Lobbyists reported spending about $1 million this spring on Arkansas lawmakers amid the longest legislative session since the Great Depression.
That amount is up by $140,000 from the $860,000-plus that lobbyists reported spending during the 2011 regular session.
But it’s down slightly from the $1.1 million-plus reported in the 2007 session and more than $1.3 million reported in the 2009 session. The spending in 2009 was buoyed by two lobbyists representing a tobacco company who shelled out more than$330,000 in an unsuccessful campaign to kill Gov. Mike Beebe’s plan to increase tobacco taxes.
Most of the lobby expenses reported are for “food, lodging or travel,” “entertainment” and “special events” for lawmakers. But these expenses aren’t exclusively for wining and dining legislators. They include such costs as advertising, postage, printing and a place to stay overnight for some lobbyists.
The Arkansas Democrat-Gazette compiled these figures by reviewing more than 1,500 monthly reports that 379 registered lobbyists and lobbying groups filedduring the first four months of this year. The number of registered lobbyists and lobbying groups increased from 410 in 2007 to 420 in 2009 before dropping to 382 in 2011 and again in 2013.
This year’s reports originally showed about $860,000 in lobbyist expenses, but several lobbyists filed amended reports last week after the newspaper raised questions about certain lobbying expenses.
While the Arkansas Ethics Commission has the power to sanction lobbyistsand lobbying groups with fines ranging from $50 to $2,000 for not disclosing expenses, commission director Graham Sloan said he doesn’t recalla citizen ever filing a complaint against a lobbyist based on the contents of the lobbyist’s expense report.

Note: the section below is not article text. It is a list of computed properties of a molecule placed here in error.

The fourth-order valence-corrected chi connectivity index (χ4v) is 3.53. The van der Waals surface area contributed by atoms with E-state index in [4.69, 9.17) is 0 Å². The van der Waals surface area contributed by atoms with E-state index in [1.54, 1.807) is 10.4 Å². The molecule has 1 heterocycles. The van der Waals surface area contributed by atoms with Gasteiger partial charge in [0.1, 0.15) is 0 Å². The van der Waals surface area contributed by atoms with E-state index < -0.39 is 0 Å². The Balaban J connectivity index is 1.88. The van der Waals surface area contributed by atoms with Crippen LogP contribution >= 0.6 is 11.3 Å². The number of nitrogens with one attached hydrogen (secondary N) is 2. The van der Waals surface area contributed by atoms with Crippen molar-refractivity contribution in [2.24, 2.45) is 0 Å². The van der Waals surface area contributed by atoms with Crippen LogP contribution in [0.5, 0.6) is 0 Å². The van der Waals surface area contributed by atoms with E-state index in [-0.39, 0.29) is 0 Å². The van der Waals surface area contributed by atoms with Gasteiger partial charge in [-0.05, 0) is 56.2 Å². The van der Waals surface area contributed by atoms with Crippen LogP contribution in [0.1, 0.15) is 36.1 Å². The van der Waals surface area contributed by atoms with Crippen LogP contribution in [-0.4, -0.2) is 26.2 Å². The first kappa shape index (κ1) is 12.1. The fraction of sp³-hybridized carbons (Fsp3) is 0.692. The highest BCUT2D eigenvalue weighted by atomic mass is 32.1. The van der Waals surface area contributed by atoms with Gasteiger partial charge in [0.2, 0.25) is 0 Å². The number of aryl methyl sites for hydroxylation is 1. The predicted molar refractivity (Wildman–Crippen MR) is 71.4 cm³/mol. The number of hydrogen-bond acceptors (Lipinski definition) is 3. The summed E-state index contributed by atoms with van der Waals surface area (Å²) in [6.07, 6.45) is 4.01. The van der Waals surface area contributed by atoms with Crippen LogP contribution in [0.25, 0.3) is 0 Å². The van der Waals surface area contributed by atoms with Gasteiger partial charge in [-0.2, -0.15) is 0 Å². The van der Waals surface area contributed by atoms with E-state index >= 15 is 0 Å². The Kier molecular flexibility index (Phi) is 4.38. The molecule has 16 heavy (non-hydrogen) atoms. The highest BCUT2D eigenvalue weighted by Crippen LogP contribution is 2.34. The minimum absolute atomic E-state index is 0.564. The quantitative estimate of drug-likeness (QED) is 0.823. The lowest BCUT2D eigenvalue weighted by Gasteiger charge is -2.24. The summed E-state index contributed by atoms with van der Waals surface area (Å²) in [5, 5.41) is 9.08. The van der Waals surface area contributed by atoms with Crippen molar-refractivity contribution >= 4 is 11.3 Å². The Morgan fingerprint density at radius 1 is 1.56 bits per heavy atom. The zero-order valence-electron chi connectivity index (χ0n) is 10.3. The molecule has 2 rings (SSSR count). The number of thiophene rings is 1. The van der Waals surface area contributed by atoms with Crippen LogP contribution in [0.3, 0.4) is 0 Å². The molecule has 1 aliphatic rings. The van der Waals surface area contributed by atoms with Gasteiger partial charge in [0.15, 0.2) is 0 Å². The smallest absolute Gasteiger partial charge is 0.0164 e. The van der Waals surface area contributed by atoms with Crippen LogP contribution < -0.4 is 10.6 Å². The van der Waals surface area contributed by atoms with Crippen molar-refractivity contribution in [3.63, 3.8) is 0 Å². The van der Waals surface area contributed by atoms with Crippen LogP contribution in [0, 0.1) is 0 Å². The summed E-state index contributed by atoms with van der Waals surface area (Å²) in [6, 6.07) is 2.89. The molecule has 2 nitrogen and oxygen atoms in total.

“We don’t have the manpower to review the [lobbyist reports’] contents,” he said. The commission’s staff reviews whether lobbyists file their reports and whether they are filed on time, he said.
Noble Strategies - founded by Ben Noble, a former aide to U.S. Sens. Blanche Lincoln and Dale Bumpers - reported $126,945.50 in additional expenses on behalf of its client Nucor for newspaper ads opposing a proposed $125 million bond issue by the state for the proposed Big River Steel plant near Osceola.
That increased the firm’s lobbying expenses to $138,936 in the first four months of this year. That’s the most reported by any lobbyist and lobbying group during that period.
“While we strive to achieve 100 percent accuracy in our reporting, we fell short on this one due to oversight,” Noble said Friday after the Democrat-Gazette questioned whether the spending on Nucor’s newspaper ads should have been reported on a lobbyist report.
The Mullenix & Associates lobbying firm - founded by former Rep. Ted Mullenix, R-Hot Springs - amended its report to include spending $21,773.03 on a Feb. 27 legislative reception at the Capital Hotel in Little Rock for one of its clients - the Arkansas Realtors Association - after the Democrat-Gazette asked Mullenix’s partner and wife, Julie Mullenix, about whether such a reception was heldthis year.
That increased the lobbying firm’s expenses to $71,918 during the first four months of this year, the second-largest amount reported by a lobbyist and lobbying group in that period.
“I just missed it,” Julie Mullenix said Friday when askedwhy the legislative reception expense wasn’t previously reported by the lobbying firm. “It was an error.”
Mullenix said 125 to 150 Realtors and about 75 lawmakers attended the reception during a legislative session in which she said the association didn’t push any major legislation.
Mullenix & Associates’clients include Oaklawn Jockey Club. The firm persuaded lawmakers to refer to voters a measure to make it harder for groups to collect enough signatures to place measures on ballots statewide. It also represented Blue Cross & Blue Shield, which backed successful legislation authorizing the use of federal Medicaid dollars to purchase private health insurance for about 250,000 uninsured Arkansans.
Among other things, Mullenix & Associates reported spending about $9,000 on group events and food, lodging or travel representing Oaklawn Jockey Club, and about $4,000 on similar expenses representing Blue Cross & Blue Shield during the first four months of this year.
Lobbyists’ reported expenses increased by about $140,000 in the 2013 session after dropping by about $440,000 in 2011 from 2009.